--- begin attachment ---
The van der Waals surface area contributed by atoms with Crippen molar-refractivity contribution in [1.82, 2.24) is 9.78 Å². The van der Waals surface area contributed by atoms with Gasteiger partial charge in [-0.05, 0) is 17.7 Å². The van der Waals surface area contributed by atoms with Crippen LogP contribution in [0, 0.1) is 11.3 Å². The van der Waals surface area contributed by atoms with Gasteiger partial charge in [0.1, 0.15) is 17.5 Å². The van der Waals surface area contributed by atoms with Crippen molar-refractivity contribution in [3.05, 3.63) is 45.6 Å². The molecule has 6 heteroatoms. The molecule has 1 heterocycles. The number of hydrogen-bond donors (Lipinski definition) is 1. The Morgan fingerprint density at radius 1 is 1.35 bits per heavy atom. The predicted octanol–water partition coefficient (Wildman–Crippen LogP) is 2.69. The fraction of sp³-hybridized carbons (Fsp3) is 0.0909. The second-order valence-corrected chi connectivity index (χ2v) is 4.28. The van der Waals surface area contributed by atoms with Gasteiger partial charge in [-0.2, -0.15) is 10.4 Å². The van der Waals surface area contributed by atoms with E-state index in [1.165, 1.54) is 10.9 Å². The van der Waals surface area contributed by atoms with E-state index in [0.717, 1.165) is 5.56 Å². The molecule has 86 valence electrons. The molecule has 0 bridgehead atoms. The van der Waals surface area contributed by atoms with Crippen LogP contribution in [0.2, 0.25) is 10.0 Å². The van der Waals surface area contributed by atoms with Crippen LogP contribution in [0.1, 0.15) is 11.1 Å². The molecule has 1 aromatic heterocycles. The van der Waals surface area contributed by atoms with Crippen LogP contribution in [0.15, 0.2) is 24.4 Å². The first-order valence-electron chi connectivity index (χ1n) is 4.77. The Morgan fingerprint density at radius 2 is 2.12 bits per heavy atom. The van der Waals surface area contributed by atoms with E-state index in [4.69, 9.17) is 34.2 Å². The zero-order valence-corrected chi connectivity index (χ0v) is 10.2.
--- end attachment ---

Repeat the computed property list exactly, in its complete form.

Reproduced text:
The van der Waals surface area contributed by atoms with Crippen molar-refractivity contribution in [1.82, 2.24) is 9.78 Å². The van der Waals surface area contributed by atoms with Gasteiger partial charge in [-0.05, 0) is 17.7 Å². The van der Waals surface area contributed by atoms with Crippen LogP contribution in [0, 0.1) is 11.3 Å². The van der Waals surface area contributed by atoms with Gasteiger partial charge in [0.1, 0.15) is 17.5 Å². The van der Waals surface area contributed by atoms with Crippen molar-refractivity contribution in [3.05, 3.63) is 45.6 Å². The molecule has 6 heteroatoms. The molecule has 1 heterocycles. The number of hydrogen-bond donors (Lipinski definition) is 1. The Morgan fingerprint density at radius 1 is 1.35 bits per heavy atom. The predicted octanol–water partition coefficient (Wildman–Crippen LogP) is 2.69. The fraction of sp³-hybridized carbons (Fsp3) is 0.0909. The second-order valence-corrected chi connectivity index (χ2v) is 4.28. The van der Waals surface area contributed by atoms with Gasteiger partial charge in [-0.2, -0.15) is 10.4 Å². The van der Waals surface area contributed by atoms with E-state index in [1.165, 1.54) is 10.9 Å². The van der Waals surface area contributed by atoms with E-state index in [0.717, 1.165) is 5.56 Å². The molecule has 86 valence electrons. The molecule has 0 bridgehead atoms. The van der Waals surface area contributed by atoms with Crippen LogP contribution in [0.2, 0.25) is 10.0 Å². The van der Waals surface area contributed by atoms with Crippen LogP contribution in [0.1, 0.15) is 11.1 Å². The molecule has 1 aromatic heterocycles. The van der Waals surface area contributed by atoms with Crippen LogP contribution in [0.15, 0.2) is 24.4 Å². The first-order valence-electron chi connectivity index (χ1n) is 4.77. The Morgan fingerprint density at radius 2 is 2.12 bits per heavy atom. The van der Waals surface area contributed by atoms with E-state index in [4.69, 9.17) is 34.2 Å². The zero-order valence-corrected chi connectivity index (χ0v) is 10.2.